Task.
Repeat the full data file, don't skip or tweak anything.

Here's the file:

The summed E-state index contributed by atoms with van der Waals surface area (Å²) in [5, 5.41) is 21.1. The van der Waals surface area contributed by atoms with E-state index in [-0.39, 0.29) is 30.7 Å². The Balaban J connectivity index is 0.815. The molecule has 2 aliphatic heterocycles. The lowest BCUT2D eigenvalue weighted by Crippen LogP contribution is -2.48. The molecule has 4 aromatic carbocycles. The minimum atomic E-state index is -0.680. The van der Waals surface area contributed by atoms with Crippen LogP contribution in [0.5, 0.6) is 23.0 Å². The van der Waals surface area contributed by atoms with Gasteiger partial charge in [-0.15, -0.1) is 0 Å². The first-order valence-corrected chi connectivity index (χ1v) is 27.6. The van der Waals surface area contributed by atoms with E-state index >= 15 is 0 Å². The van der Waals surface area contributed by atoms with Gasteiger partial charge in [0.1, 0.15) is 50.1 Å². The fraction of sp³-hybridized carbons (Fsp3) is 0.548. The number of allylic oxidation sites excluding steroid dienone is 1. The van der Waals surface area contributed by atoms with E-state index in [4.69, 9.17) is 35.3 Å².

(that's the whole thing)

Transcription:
The summed E-state index contributed by atoms with van der Waals surface area (Å²) in [5, 5.41) is 21.1. The van der Waals surface area contributed by atoms with E-state index in [-0.39, 0.29) is 30.7 Å². The Balaban J connectivity index is 0.815. The molecule has 2 aliphatic heterocycles. The lowest BCUT2D eigenvalue weighted by Crippen LogP contribution is -2.48. The molecule has 4 aromatic carbocycles. The minimum atomic E-state index is -0.680. The van der Waals surface area contributed by atoms with Crippen LogP contribution in [0.5, 0.6) is 23.0 Å². The van der Waals surface area contributed by atoms with Gasteiger partial charge in [-0.15, -0.1) is 0 Å². The first-order valence-corrected chi connectivity index (χ1v) is 27.6. The van der Waals surface area contributed by atoms with E-state index >= 15 is 0 Å². The van der Waals surface area contributed by atoms with Gasteiger partial charge in [0.1, 0.15) is 50.1 Å². The fraction of sp³-hybridized carbons (Fsp3) is 0.548. The number of allylic oxidation sites excluding steroid dienone is 1. The van der Waals surface area contributed by atoms with E-state index in [4.69, 9.17) is 35.3 Å².